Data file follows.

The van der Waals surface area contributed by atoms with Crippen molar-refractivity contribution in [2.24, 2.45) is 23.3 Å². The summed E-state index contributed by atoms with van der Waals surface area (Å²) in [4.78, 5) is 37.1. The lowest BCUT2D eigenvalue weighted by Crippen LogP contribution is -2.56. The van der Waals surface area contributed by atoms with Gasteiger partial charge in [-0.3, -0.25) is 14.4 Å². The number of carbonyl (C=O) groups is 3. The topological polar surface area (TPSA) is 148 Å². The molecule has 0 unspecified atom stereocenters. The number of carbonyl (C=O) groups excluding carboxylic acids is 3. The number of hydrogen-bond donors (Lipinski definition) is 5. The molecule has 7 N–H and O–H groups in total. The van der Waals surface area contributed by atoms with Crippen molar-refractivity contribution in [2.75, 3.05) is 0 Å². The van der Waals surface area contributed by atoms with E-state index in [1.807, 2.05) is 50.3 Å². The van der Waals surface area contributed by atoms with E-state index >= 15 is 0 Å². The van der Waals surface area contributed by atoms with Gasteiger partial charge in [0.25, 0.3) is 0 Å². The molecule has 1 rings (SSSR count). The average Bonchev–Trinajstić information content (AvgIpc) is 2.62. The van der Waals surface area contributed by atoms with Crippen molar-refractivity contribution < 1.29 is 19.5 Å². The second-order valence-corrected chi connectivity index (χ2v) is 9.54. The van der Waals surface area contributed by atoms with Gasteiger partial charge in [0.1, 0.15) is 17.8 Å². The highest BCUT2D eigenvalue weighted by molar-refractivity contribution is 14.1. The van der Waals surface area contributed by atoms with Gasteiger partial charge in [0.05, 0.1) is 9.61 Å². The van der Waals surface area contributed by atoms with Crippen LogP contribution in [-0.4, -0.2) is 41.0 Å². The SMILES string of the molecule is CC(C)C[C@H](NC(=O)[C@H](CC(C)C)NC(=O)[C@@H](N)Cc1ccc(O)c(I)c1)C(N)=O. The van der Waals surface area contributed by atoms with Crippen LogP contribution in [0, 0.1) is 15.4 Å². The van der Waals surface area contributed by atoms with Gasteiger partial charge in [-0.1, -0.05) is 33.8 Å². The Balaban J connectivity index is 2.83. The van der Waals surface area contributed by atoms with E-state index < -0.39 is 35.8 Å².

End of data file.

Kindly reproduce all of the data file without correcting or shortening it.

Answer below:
The van der Waals surface area contributed by atoms with Crippen molar-refractivity contribution in [2.24, 2.45) is 23.3 Å². The summed E-state index contributed by atoms with van der Waals surface area (Å²) in [4.78, 5) is 37.1. The lowest BCUT2D eigenvalue weighted by Crippen LogP contribution is -2.56. The van der Waals surface area contributed by atoms with Gasteiger partial charge in [-0.3, -0.25) is 14.4 Å². The number of carbonyl (C=O) groups is 3. The topological polar surface area (TPSA) is 148 Å². The molecule has 0 unspecified atom stereocenters. The number of carbonyl (C=O) groups excluding carboxylic acids is 3. The number of hydrogen-bond donors (Lipinski definition) is 5. The molecule has 7 N–H and O–H groups in total. The van der Waals surface area contributed by atoms with Crippen molar-refractivity contribution in [2.75, 3.05) is 0 Å². The van der Waals surface area contributed by atoms with E-state index in [1.807, 2.05) is 50.3 Å². The van der Waals surface area contributed by atoms with E-state index >= 15 is 0 Å². The van der Waals surface area contributed by atoms with Gasteiger partial charge in [0.25, 0.3) is 0 Å². The molecule has 1 rings (SSSR count). The average Bonchev–Trinajstić information content (AvgIpc) is 2.62. The van der Waals surface area contributed by atoms with Crippen molar-refractivity contribution < 1.29 is 19.5 Å². The second-order valence-corrected chi connectivity index (χ2v) is 9.54. The van der Waals surface area contributed by atoms with Gasteiger partial charge in [0.1, 0.15) is 17.8 Å². The highest BCUT2D eigenvalue weighted by molar-refractivity contribution is 14.1. The van der Waals surface area contributed by atoms with Gasteiger partial charge in [0.05, 0.1) is 9.61 Å². The van der Waals surface area contributed by atoms with Crippen LogP contribution in [-0.4, -0.2) is 41.0 Å². The SMILES string of the molecule is CC(C)C[C@H](NC(=O)[C@H](CC(C)C)NC(=O)[C@@H](N)Cc1ccc(O)c(I)c1)C(N)=O. The van der Waals surface area contributed by atoms with Crippen LogP contribution in [0, 0.1) is 15.4 Å². The van der Waals surface area contributed by atoms with Gasteiger partial charge in [-0.1, -0.05) is 33.8 Å². The Balaban J connectivity index is 2.83. The van der Waals surface area contributed by atoms with E-state index < -0.39 is 35.8 Å².